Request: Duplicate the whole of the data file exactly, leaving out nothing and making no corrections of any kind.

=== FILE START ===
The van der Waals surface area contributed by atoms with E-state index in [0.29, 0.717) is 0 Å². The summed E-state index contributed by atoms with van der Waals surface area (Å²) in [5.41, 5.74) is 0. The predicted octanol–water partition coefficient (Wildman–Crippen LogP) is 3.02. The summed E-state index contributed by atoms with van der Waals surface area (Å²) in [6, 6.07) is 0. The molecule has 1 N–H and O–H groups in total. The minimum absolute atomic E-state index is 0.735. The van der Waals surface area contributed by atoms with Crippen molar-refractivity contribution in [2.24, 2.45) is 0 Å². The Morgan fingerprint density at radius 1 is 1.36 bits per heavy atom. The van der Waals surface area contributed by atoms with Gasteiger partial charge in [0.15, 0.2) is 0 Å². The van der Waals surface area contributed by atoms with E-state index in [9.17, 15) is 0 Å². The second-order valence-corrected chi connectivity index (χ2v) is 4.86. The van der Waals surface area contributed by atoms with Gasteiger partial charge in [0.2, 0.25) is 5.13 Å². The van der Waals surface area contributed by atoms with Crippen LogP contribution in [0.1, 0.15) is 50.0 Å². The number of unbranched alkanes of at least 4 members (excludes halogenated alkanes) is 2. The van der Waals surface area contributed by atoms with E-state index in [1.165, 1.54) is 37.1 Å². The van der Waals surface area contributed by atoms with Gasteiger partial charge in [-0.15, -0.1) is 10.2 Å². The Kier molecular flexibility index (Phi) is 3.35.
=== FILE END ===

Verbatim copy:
The van der Waals surface area contributed by atoms with E-state index in [0.29, 0.717) is 0 Å². The summed E-state index contributed by atoms with van der Waals surface area (Å²) in [5.41, 5.74) is 0. The predicted octanol–water partition coefficient (Wildman–Crippen LogP) is 3.02. The summed E-state index contributed by atoms with van der Waals surface area (Å²) in [6, 6.07) is 0. The molecule has 1 N–H and O–H groups in total. The minimum absolute atomic E-state index is 0.735. The van der Waals surface area contributed by atoms with Crippen molar-refractivity contribution in [2.24, 2.45) is 0 Å². The Morgan fingerprint density at radius 1 is 1.36 bits per heavy atom. The van der Waals surface area contributed by atoms with Gasteiger partial charge in [0.15, 0.2) is 0 Å². The van der Waals surface area contributed by atoms with E-state index in [9.17, 15) is 0 Å². The second-order valence-corrected chi connectivity index (χ2v) is 4.86. The van der Waals surface area contributed by atoms with Gasteiger partial charge in [0.2, 0.25) is 5.13 Å². The van der Waals surface area contributed by atoms with Crippen LogP contribution in [0.1, 0.15) is 50.0 Å². The number of unbranched alkanes of at least 4 members (excludes halogenated alkanes) is 2. The van der Waals surface area contributed by atoms with E-state index in [1.165, 1.54) is 37.1 Å². The van der Waals surface area contributed by atoms with Gasteiger partial charge in [-0.15, -0.1) is 10.2 Å². The Kier molecular flexibility index (Phi) is 3.35.